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Transparent Hugepages in RHEL 6

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Introduction to linux memory management and advantages of using huge pages for certain applications, and final wrap-up with benefits of Transparent hugepages available in RHEL 6.

Introduction to linux memory management and advantages of using huge pages for certain applications, and final wrap-up with benefits of Transparent hugepages available in RHEL 6.

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  • 1. Transparent Hugepages in RHEL 6 Raghu Udiyar 22 July 2011
  • 2. Transparent Huge Pages
    • Written by Andrea Arcangeli (Red Hat kernel developer)
    • 3. Merged into upstream kernel 2.6.38
    • 4. Available in RHEL 6.0 on GA
  • 5.
    • A page is the smallest unit of memory that can be manipulated
    • 6. Memory is divided into pages of equal size
    Transparent Huge Pages Pages Memory
  • 7. Page : Memory Management
    • Page size varies with the architecture, x86 = 4KiB
    • 8. For other arch's : ia64 = 8KiB, ppc64 = 4,8 and 64KiB
    4KiB Page x86
  • 9. Page : Memory Management Physical Memory
    • Aka : RAM – memory installed on the system e.g. 2GiB
    • 10. Programs never work directly with physical memory
    • 11. A physical page is called a Page Frame
    Virtual Memory
    • Not real memory : 32bit – 4Gb, 64bit – more then 128T
    • 12. Programs always allocate virtual memory
    • 13. A virtual page is called simply a Page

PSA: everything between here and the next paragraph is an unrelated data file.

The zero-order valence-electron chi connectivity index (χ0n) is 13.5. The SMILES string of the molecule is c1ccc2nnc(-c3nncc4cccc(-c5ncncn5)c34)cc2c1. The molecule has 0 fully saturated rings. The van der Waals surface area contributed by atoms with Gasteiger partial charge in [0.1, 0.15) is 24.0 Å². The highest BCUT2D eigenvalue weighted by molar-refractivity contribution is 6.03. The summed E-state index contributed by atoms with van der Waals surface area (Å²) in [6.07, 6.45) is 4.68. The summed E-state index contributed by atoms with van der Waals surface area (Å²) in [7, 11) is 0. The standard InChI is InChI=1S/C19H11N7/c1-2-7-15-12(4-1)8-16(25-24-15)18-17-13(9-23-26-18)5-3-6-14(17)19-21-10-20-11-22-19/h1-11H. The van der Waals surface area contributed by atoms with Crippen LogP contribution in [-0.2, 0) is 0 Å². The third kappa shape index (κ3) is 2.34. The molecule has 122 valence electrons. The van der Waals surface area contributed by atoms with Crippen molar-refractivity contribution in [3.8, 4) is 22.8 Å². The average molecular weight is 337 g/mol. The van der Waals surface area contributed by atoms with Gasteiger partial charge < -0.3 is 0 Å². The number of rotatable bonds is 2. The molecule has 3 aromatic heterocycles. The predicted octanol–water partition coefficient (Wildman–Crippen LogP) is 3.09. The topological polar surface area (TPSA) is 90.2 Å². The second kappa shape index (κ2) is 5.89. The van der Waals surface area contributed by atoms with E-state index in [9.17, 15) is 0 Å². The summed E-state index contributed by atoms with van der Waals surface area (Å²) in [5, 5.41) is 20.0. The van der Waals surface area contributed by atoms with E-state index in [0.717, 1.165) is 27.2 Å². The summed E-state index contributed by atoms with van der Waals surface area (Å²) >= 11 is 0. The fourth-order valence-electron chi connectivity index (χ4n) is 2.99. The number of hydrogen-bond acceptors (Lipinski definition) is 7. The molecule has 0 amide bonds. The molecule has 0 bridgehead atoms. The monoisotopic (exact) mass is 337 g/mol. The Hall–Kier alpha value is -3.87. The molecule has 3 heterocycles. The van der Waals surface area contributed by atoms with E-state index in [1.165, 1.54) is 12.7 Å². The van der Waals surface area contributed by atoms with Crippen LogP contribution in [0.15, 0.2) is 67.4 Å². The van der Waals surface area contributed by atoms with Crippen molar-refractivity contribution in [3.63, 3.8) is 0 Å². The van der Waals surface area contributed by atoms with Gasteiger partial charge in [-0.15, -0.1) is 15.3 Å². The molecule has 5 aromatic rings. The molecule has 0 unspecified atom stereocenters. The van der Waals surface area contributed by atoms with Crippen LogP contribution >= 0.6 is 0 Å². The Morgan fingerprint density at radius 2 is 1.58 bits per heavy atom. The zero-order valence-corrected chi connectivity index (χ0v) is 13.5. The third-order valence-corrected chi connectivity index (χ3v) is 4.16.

• 14. Page : Virtual and Physical
    • Each page is mapped to a page frame using tables
    Physical Virtual Page Page Frame
  • 15. Page : Memory Management Process 2 Process 1
  • 16. Page : Memory Management
    • Virtual to Physical address translations are stored in page tables
    • 17. These page tables are stored in memory
    • 18. Looking up these page tables is a processes called a
    • 19. Page Walk
  • 20. Page : Simplified view of the Page Table Virtual address
      Multiple tables are involved in a Page Walk
  • 21. Page : Memory Management
    • Every memory access requires a Page Walk
    • 22. Hardware assisted but it is still expensive
    • 23. Typically, takes 10-100 cpu clock cycles
    • 24. The obvious optimization is to cache the results
  • 25. Page : TLB - Translation look-aside buffer TLB caches Virtual->Physical Translations
      • Check TLB first
      • 26. If TLB hit, return address
      • 27. If TLB miss, do a Page Walk and store translation in TLB
      • Using TLB, increases performance by as much as 15%
      • 28. Look up takes 0.5 – 1 clock cycl e
  • 29. Page : TLB - Translation look-aside buffer
    • CAM (content addressable memory) is used that is quite expensive to manufacture and have other limitations
    • 30. But they are very fast
    • 31. Typically, a TLB can only hold 8 to 1024 entries
    • 32. Plus, TLB cache has to be flushed on every context switch
    • 33. Therefore, TLB is a scarce resource and every attempt has to be made to maximize its usage
  • 34. Page : Large Memory Applications
    • Applications touching greater then 10Gb
    • 35. 4KiB page size produces a large overhead to manage these pages
    • 36. Example :
    • 37. 17GiB Oracle SGA with 1000 Connection :